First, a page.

Posted by Tim Frasca at 03:14
Friday, 19 April 2013
It’s all so predictable: bomb explodes, wackos call for retaliatory destruction of
If the suspects whose photos are plastered all over turn out to be responsible for the loathsome Boston act, all discussion of the political implications and collective responsibility of the ethnic group they belong to (white guys) will immediately cease. We will then start to look at the twisted weirdness of their lives, but whiteness and maleness will not enter into the picture.
But the whole sordid episode is even more delusional and racist than that. What if the demented fuck who blew up little kids and crippled bystanders HAD been a member of some minority group? So what? Muslims or Sri Lankans or toe-worshipping tribes on remote islands can’t produce homicidal madmen? Why does collective guilt only apply to people not like us?
And furthermore, as many commentators have pointed out, why do we only care about bombs that blow up in OUR homeland, at OUR public events? It’s galling to be fed nonstop coverage of the Marathon bombing (even when it’s not laughably false) as if the world just ended while simultaneously our own government thinks nothing of annihilation-by-drone of Afghan or Yemeni wedding parties while we barely stop to notice, much less object. It would take nothing away from our sympathy for the three Boston victims if some concern could be discovered lurking in the collective awareness for the dozens of dead bodies and amputated limbs being generated by the guy who just showed up at the Boston Cathedral to intone pious sentiments about innocent human lives.
Posted by Tim Frasca at 00:30
Wednesday, 17 April 2013
The last time we had skeery letters showing up in congressional offices was just about exactly the time when the country needed to get all sweaty and knickers-knotted about the fearsome threat of Saddam Hussein’s non-existent WMDs. Isn’t that interesting? And now that we need to find an excuse to go to war with the Iranians, funny powders once again appear on a distinguished solonic desk down in D.C. Despite the FBI’s best efforts to railroad a couple of suspects, resulting in the suicide of one, there has never been an indictment against anyone for sending those letters. Let’s see what happens this time.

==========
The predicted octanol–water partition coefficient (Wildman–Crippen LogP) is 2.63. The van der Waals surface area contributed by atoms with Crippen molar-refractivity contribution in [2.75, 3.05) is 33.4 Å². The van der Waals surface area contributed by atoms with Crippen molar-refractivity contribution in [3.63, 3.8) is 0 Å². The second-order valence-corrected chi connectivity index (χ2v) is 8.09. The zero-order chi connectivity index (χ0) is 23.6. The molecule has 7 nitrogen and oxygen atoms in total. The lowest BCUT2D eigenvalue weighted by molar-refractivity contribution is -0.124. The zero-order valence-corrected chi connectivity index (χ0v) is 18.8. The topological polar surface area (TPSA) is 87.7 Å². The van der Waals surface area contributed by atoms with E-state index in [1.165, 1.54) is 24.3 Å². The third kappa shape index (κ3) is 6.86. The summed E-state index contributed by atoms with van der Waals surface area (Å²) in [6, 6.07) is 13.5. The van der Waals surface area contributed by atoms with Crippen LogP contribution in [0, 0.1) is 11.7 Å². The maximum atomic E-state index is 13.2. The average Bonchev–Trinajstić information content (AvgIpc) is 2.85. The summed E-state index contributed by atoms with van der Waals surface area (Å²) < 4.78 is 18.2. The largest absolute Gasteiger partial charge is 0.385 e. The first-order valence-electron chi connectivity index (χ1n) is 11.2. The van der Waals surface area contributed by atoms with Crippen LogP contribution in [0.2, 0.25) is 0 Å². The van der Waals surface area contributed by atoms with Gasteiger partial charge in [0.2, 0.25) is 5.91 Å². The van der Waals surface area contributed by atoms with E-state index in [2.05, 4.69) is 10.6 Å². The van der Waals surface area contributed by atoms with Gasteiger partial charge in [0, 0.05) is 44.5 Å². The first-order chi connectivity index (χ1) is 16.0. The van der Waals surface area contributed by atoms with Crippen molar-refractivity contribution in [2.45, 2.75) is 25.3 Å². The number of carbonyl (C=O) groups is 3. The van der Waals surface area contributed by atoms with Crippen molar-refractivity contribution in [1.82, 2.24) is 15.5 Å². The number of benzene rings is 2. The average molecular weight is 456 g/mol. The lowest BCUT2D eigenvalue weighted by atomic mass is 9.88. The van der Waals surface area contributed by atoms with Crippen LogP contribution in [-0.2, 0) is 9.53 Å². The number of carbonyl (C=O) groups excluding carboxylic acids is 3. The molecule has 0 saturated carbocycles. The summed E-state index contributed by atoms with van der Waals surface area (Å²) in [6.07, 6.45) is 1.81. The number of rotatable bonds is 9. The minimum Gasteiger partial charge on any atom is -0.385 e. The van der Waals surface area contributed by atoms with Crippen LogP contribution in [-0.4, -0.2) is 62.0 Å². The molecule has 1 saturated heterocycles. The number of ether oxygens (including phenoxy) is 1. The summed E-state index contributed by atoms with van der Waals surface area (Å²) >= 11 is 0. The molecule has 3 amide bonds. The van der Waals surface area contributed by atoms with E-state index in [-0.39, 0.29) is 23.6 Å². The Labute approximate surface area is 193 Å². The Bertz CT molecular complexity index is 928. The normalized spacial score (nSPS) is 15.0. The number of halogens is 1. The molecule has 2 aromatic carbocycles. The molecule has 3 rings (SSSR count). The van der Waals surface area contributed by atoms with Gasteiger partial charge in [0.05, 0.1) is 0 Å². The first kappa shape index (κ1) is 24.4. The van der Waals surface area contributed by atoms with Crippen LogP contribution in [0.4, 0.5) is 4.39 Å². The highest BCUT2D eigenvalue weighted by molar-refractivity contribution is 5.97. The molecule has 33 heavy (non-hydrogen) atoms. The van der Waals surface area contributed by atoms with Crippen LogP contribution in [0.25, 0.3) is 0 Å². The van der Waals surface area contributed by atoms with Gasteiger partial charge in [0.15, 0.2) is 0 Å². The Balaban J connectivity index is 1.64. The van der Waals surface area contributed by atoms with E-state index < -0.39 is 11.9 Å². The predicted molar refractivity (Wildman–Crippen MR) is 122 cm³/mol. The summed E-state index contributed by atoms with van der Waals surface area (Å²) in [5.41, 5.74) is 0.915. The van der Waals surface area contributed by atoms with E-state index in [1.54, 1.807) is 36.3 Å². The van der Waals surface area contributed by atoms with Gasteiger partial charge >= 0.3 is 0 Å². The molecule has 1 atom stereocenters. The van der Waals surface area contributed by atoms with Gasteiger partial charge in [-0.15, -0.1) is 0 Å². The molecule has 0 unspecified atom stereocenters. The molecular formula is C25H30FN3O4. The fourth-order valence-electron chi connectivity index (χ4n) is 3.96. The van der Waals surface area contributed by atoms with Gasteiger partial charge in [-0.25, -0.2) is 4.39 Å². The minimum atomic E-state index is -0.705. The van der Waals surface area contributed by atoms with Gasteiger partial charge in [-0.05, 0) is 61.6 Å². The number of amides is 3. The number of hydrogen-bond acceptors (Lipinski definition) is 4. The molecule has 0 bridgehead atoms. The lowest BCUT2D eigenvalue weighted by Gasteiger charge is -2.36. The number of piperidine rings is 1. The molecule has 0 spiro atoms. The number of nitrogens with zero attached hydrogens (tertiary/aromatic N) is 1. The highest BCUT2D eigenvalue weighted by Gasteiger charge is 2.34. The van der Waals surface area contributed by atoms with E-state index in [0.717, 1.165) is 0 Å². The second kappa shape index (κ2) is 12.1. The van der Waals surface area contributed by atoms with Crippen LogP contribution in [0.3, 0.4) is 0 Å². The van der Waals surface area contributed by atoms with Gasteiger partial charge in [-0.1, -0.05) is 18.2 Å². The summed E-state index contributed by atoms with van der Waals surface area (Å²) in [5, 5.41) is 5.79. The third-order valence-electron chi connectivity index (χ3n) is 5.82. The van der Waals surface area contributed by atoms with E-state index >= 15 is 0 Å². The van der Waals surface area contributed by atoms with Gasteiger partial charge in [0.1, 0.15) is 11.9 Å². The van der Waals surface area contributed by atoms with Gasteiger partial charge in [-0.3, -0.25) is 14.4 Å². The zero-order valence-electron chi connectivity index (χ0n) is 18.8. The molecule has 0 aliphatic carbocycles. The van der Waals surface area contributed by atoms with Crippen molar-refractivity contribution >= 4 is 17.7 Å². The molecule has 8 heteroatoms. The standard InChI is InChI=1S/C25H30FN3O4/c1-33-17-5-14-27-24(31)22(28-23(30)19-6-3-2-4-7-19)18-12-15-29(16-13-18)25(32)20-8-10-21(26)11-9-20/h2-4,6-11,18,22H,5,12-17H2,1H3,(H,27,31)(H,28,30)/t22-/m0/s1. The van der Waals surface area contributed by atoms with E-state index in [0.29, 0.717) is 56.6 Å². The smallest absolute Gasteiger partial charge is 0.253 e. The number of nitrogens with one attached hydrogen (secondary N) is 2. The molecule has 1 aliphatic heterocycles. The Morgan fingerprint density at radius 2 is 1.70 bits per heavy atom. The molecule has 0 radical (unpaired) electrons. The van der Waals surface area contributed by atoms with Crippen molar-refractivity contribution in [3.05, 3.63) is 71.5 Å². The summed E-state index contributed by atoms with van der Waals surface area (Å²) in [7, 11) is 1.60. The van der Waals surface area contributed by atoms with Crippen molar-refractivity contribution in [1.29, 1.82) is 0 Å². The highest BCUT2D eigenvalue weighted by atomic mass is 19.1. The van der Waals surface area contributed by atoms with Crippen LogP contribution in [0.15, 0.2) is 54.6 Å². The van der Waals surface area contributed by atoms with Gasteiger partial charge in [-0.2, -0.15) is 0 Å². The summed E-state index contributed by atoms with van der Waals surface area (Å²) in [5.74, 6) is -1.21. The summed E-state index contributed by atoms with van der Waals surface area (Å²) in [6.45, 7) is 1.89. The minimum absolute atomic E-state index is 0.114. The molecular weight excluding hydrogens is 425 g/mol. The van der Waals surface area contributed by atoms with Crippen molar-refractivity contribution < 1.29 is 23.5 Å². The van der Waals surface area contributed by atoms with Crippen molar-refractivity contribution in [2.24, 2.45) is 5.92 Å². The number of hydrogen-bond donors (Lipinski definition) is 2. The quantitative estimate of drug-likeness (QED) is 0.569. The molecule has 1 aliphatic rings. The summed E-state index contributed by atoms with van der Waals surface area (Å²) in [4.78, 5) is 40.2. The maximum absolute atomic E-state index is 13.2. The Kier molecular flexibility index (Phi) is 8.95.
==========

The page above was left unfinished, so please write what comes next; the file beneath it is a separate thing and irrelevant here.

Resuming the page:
No doubt it is all just a coincidence.
Posted by Tim Frasca at 12:18
Wednesday, 10 April 2013
(Porto Alegre, April 10) -- Brazil is all the rage in the econ/finance world given its booming economy and increasing weight along with its the up-and-coming “BRIC” (Brazil, Russia, India & China) partners, reflecting the new role of what used to be called, somewhat dismissively, the “Third World.” While that hoary category clearly is inadequate, it’s interesting to see how much of the old lingers in the brave new BRIC world, as I am able to witness while here on a work trip.
Things are better and also just as bad as always, which is probably to be expected given Brazil’s entry into neoliberal heaven along with the rest of us. I was struck upon reading the Sunday paper (O Globo, a right-wing rag that monopolistically dominates the news biz here) at a story about the massive imports of tomatoes from, of all places, China to the Brazilian market. Turns out that Brazil can’t produce enough of the little red fruits or at least not as cheaply as the Chinese can, despite factoring in a six-day trip from western China to Pacific Ocean ports, then another 9 days on an ocean freighter, and finally trans-shipment into the vast Brazilian subcontinent [All these times corrected below.]
This we need? Because the numbers superficially add up and people can make money getting an agricultural product halfway around the world, we should celebrate the entry of Brazil into world marketplace? Think of the carbon footprint of that little piece of probably tasteless matter, a social cost not included in anyone’s calculations because we live in an econometric Fantasyland. But the local price of tomatoes has doubled in the past year, so from a business point of view, it’s a no-brainer.
It’s just a depressingly typical example of how Brazil fits into the modern scheme of things. (I marvel at the same phenomenon when I buy a packet of Chinese garlic in my Bronx greengrocer’s shop.) More telling is the steady collapse of the “Brazilian model” of HIV/AIDS prevention and care, which I saw first-hand in the 1990s and am here to explore once again. It’s a good story of how worship at the neoliberal shrine has gone global and is to be applied by one and all, left-ish or right-ish, come what may, forever and ever amen.
Brazil was a big star in the early years of the HIV epidemic because its traditionally militant health professionals, together with key players among the affected parties, developed a strategy of advocacy, direct services, and defense of the afflicted based on the radical idea that health is a human right—which they even managed to get enshrined in the post-dictatorship constitution. Governments in the newly re-established democracy were susceptible to pressures from these folks, and an interesting quasi-partnership evolved in which the state took seriously its relations with “civil society” as it came to be known in Latin America.